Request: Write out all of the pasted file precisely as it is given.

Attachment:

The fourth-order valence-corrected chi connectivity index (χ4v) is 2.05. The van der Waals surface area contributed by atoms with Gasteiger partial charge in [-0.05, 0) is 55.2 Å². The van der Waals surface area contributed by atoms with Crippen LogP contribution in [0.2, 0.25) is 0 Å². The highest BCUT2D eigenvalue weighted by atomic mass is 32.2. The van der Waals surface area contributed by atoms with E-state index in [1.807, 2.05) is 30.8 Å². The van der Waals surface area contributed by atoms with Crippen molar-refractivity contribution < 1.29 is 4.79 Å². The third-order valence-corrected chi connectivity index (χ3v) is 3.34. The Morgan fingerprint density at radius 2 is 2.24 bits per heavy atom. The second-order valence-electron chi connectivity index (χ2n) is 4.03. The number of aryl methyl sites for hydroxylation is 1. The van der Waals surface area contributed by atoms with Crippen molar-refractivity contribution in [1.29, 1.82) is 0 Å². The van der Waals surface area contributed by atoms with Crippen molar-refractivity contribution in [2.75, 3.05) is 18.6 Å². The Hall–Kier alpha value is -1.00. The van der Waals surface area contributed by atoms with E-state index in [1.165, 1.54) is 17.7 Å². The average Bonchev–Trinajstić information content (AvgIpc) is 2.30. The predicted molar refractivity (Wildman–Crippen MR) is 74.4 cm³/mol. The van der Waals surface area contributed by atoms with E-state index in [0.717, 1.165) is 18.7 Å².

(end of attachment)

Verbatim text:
The fourth-order valence-corrected chi connectivity index (χ4v) is 2.05. The van der Waals surface area contributed by atoms with Gasteiger partial charge in [-0.05, 0) is 55.2 Å². The van der Waals surface area contributed by atoms with Crippen LogP contribution in [0.2, 0.25) is 0 Å². The highest BCUT2D eigenvalue weighted by atomic mass is 32.2. The van der Waals surface area contributed by atoms with E-state index in [1.807, 2.05) is 30.8 Å². The van der Waals surface area contributed by atoms with Crippen molar-refractivity contribution < 1.29 is 4.79 Å². The third-order valence-corrected chi connectivity index (χ3v) is 3.34. The Morgan fingerprint density at radius 2 is 2.24 bits per heavy atom. The second-order valence-electron chi connectivity index (χ2n) is 4.03. The number of aryl methyl sites for hydroxylation is 1. The van der Waals surface area contributed by atoms with Crippen molar-refractivity contribution in [1.29, 1.82) is 0 Å². The van der Waals surface area contributed by atoms with Crippen molar-refractivity contribution in [2.75, 3.05) is 18.6 Å². The Hall–Kier alpha value is -1.00. The van der Waals surface area contributed by atoms with E-state index in [1.165, 1.54) is 17.7 Å². The average Bonchev–Trinajstić information content (AvgIpc) is 2.30. The predicted molar refractivity (Wildman–Crippen MR) is 74.4 cm³/mol. The van der Waals surface area contributed by atoms with E-state index in [0.717, 1.165) is 18.7 Å².